Research areas

  • QR180 Immunology

Biography

Kevin is a lecturer in the Immunology Research Group in the Faculty of Life Sciences

Kevin graduated with a BSc in Biochemistry and Immunology at the University of Strathclyde, Glasgow in 1999.  Kevin then completed a PhD at the University of Strathclyde in 2003 with Professor Jim Alexander, studying the immune response to the related protozoan parasites Toxoplasma gondii and Plasmodium chabaudi AS.  Kevin then completed two post-doctoral positions, first at the Trudeau Institute, USA, and then at the London School of Hygiene and Tropical Medicine, London, studying how protective and regulatory immune responses develop and function during Toxoplasma gondii and malaria infections.  Kevin became a lecturer at LSHTM in 2008 and was awarded a MRC Career Development Award in 2009 to define the parasitological and immunological basis of cerebral pathology during murine experimental cerebral.  Kevin moved to the University of Manchester in 2012 to study the immune response to malaria infection.

Overview

Malaria remains one of the most severe parasitic infections of humans in the world. It is estimated that over 250 million people become infected with malaria each year, resulting in over 400,000 deaths, mainly of young children in Sub Saharan Africa, each year. My group use models of malaria and employ a variety of novel and established techniques to investigate parasitological and immunological processes that cause severe malarial disease. We also use models of malaria to dissect how effector, regulatory and memory immune responses develop during malaria infection. Although generation of effector T cell responses is essential for the control and clearance of the malaria parasite during infection, we now know that failure to regulate the pro-inflammatory cascades can lead to severe tissue damage and pathology. Delineating the pathways that cause severe malaria should directly facilitate the development of adjunct treatments that can be used in combination with anti-malarial drugs to ameliorate malarial disease.

Research interests

Malaria remains one of the most severe parasitic infections of humans in the world.  It is estimated that over 250 million people become infected with malaria each year, resulting in over 400,000 deaths, mainly of young children in Sub Saharan Africa, each year.  Although the Plasmodium protozoan parasite was first shown to be the causative agent of malaria over 130 years ago, we still have a very poor understanding of why some individuals are susceptible to malaria infection and why others are resistant.  This is in large part due to our lack of knowledge of the pathogenesis of the most severe complications of malaria infection, such as cerebral malaria. My group use murine models of malaria and employ a variety of novel and established in vivo, ex vivo and in vitro techniques to investigate the spatiotemporal parasitological and immunological processes that initiate and cause severe malarial disease. Delineating the pathways that cause severe malaria should directly facilitate the development of adjunct treatments that can be used in combination with anti-malarial drugs to ameliorate malarial disease.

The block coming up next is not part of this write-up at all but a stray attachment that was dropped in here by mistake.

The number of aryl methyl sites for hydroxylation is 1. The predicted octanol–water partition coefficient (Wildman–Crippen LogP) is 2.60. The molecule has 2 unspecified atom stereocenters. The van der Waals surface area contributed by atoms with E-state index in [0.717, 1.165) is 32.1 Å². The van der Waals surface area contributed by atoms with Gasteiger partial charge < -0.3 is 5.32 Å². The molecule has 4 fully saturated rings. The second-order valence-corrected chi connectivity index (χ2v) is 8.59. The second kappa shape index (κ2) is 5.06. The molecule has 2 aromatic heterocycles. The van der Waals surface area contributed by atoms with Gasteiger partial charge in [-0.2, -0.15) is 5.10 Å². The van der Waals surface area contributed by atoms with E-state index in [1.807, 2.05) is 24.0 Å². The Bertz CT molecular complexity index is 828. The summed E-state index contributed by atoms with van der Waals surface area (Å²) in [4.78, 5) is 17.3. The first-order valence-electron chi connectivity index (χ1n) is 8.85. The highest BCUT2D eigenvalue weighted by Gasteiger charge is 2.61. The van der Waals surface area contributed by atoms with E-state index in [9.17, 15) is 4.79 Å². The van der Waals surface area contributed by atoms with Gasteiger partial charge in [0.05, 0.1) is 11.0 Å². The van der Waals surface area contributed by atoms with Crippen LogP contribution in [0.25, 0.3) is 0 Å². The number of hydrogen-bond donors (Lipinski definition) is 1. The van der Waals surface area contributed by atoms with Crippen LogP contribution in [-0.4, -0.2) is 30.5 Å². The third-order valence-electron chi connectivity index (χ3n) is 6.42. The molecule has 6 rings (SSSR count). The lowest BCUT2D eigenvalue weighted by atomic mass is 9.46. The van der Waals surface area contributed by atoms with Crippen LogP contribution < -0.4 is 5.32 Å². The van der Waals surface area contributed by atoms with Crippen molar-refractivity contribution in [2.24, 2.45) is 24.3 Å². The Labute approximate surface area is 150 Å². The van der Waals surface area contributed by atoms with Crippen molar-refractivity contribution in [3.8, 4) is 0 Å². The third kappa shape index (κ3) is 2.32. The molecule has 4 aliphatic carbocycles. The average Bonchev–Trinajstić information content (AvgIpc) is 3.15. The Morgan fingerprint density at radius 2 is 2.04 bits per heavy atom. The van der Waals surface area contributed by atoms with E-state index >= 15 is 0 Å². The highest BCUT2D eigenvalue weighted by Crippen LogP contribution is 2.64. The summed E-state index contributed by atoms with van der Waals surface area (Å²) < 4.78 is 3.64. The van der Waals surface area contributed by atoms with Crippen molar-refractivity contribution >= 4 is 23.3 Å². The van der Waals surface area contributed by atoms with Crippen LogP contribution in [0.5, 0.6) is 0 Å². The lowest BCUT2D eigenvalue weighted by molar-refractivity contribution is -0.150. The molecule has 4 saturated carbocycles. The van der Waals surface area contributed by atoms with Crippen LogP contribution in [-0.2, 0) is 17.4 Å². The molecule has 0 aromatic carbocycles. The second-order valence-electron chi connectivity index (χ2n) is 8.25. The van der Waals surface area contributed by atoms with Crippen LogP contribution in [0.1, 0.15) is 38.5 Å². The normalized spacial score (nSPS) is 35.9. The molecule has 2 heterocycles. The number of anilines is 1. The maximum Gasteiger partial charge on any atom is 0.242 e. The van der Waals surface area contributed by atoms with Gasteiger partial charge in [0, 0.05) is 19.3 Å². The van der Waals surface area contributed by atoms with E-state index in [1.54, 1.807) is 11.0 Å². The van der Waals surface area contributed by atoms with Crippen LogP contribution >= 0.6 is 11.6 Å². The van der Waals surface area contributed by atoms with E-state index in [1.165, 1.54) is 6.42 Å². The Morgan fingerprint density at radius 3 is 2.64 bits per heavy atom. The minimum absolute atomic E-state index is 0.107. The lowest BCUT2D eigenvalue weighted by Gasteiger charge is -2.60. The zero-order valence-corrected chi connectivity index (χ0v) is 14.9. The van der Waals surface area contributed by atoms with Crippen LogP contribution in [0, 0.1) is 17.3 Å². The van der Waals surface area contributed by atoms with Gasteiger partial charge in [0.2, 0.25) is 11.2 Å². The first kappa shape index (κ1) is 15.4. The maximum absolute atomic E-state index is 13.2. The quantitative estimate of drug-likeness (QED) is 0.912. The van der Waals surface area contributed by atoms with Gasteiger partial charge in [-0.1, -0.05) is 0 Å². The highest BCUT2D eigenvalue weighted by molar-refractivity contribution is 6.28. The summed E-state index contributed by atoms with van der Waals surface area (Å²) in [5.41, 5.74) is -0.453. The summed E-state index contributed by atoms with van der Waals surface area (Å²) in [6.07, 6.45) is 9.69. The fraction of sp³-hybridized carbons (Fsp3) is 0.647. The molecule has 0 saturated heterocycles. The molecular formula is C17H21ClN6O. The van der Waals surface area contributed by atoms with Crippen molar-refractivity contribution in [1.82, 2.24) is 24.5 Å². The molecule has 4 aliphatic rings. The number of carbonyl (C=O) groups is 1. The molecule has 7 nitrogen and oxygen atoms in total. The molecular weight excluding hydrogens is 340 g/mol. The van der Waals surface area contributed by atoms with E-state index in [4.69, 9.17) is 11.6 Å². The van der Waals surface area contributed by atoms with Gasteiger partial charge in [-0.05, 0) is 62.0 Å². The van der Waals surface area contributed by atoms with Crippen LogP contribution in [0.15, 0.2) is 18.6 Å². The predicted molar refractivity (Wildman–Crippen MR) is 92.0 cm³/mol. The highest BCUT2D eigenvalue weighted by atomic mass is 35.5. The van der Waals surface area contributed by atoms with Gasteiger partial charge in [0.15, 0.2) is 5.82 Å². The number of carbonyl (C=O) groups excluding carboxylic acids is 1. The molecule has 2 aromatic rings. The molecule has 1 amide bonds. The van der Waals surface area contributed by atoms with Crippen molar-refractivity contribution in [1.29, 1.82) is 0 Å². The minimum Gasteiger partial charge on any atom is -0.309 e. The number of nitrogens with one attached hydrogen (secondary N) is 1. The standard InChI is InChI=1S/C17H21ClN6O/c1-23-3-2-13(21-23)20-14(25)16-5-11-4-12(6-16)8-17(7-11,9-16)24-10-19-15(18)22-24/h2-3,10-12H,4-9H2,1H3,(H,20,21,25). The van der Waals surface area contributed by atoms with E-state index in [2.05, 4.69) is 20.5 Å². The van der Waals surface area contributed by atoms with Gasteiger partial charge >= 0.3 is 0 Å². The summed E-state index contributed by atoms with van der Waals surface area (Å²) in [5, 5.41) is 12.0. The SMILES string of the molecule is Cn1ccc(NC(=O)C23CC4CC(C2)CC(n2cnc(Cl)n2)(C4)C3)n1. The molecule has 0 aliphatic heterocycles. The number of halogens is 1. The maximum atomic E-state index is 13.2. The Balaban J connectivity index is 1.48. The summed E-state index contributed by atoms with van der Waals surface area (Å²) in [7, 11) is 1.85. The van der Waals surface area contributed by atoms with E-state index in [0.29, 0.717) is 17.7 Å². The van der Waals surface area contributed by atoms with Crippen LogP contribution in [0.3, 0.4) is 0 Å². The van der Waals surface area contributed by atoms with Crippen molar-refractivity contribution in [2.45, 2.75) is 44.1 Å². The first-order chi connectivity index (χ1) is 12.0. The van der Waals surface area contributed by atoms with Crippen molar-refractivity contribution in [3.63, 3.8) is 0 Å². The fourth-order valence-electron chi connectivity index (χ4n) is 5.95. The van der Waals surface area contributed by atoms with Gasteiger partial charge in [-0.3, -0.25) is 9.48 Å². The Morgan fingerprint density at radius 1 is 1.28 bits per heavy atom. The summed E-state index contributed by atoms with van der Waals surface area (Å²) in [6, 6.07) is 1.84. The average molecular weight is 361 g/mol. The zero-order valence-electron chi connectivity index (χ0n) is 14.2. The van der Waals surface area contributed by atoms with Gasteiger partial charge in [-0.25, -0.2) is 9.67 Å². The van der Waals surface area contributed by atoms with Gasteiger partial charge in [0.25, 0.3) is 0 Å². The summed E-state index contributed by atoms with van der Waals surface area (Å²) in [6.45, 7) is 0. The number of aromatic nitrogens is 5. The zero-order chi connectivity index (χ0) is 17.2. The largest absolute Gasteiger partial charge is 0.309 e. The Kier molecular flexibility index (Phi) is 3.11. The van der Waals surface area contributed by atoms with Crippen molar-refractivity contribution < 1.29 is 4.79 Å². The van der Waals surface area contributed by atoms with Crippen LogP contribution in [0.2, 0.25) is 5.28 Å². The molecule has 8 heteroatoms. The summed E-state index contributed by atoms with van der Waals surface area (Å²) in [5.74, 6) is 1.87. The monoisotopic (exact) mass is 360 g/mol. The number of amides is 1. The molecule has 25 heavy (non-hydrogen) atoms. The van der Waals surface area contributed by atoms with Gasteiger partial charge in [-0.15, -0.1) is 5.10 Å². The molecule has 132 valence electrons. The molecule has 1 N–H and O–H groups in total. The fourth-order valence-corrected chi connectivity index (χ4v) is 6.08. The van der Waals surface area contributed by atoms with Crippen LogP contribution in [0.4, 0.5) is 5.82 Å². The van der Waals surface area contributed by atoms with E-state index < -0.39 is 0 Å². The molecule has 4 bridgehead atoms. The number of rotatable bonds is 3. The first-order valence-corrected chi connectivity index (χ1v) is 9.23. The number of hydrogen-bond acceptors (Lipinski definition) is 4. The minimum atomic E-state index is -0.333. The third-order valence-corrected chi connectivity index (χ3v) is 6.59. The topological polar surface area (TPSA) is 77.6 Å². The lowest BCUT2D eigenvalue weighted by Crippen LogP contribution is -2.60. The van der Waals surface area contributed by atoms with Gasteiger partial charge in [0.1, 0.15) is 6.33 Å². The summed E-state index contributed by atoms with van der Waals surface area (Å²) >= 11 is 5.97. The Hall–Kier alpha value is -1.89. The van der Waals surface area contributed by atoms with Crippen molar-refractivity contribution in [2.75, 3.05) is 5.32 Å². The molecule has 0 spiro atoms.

We also use murine models of malaria to dissect how antigen-specific effector, regulatory and memory immune responses develop and self-regulate during malaria infection.  Although generation of effector T cell responses is essential for the control and clearance of the malaria parasite during infection, we now know that failure to regulate the pro-inflammatory cascades can lead to severe tissue damage and pathology.  Moreover, the continual susceptibility of indviduals living in malaria endemic regions is believed to be, in part, due to their inability to develop protective and durable memory T cell responses against the parasite. By dissociating the signals responsible for induction of pro-inflammatory, regulatory and memory immune responses during malaria infection we should be able to manipulate the immune response therapeutically to optimise the control and resolution of infection.

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